A new design appears, the inverted gullwing handlebars. With a Cane Creek Slamset top and a 3mm spacer under this stem, notice that the grip ends are in the exact same place as the original design. That’s a math based model that ensures that!
To confuse this some in the completed bicycle images that I show, more than 3mm of spacers appear. This is because I model around the unmodified Paragon Machine Works SP2002: Steel Stem Steerer Clamp. That has a height of 38.1mm. After I’ve fabricated the part, I cut that down as space allows to give me the lowest profile lug possible. As that amount on the underside of the binder isn’t determinable, I adjust accordingly in the final assembly. The cut clamp is 33mm, 5.1mm shorter than the stock part.
If I weren’t able to get my hands on the air spring assembly for changing travel to 175mm and if I wasn’t able to cut a longer one down, I’d have to ride the bike with the 180mm fork. so I need a print that will reflect that configuration and the 7mm taller fork, a 4.6mm Cane Creek Slamset at the upper headset to help offset the raised head tube, and the spacer removed from under the handlebars. Of course, the geometry is very close the original design intent. Head angle down to 67.2 degrees and a flop of 39mm.
The updated bike is much like it had originally been designed but with a 20-30mm longer travel fork that is a bit heavier. The Lyrik’s stated weight is 2,042g compared to the ZEB at 2,245g, a 203g difference. The 2022 Pike Ultimate that I had on the MiG was 1844g, so that would be 401g, but I had already determined that that fork wasn’t stiff enough for my needs. I really wasn’t looking to use such a heavy fork on this bike but it’s going to have to work. The question is, will I be able to take full advantage of the longer fork travel with the steeper head angle. I’m guessing that it won’t be an issue but actual riding will be the proof. Hopefully the crown will clear the down tube.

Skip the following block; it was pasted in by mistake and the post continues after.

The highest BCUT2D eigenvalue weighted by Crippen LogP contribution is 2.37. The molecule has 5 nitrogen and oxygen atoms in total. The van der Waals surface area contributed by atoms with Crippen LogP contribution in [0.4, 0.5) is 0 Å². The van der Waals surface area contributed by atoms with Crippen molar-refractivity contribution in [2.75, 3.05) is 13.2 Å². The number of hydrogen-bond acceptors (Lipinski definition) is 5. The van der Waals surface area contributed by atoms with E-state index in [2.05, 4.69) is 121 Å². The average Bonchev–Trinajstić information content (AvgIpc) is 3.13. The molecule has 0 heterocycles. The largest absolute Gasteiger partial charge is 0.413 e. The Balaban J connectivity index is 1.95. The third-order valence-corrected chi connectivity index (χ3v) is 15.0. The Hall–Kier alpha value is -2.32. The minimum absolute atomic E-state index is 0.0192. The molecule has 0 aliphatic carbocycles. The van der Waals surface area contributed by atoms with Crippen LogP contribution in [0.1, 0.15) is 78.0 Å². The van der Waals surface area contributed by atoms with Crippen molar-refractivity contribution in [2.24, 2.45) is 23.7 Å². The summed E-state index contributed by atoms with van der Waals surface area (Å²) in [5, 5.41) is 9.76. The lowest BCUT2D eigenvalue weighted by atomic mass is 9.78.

My hope is that this accident turns into a path of discovery. I hadn’t been looking at this bike to be a full enduro hardtail. It was meant to be a cross country bike. With the heavier fork and the less crisp feel that the longer travel will add, it’s not going to be that. It’s going to have a much stiffer front end with the ZEB with more travel, making it far more capable in the rough. What does that mean with the 67.3 degree head tube? That’s what I need to learn. The bike should feel far nicer going up hills than the Warbird with a nearly 1.25 degree steeper effective seat tube angle. The front end will feel far lighter with the 38.9mm flop compared to the 49.9mm flop of the warbird. A 22% reduction. Wow!
2022-08-27 Shakedown Ride #1. San Anselmo to Fairfax, over Bald Hill to Deer Park Singletrack. Then to Tamarancho (skipping the loop, Alchemist to Goldman counter-clockwise) then down Hobo. A short ride as I had a few things going on in the day. Still, a bit of climbing, a natural hiking singletrack down on one and an aggressive DH down on the other.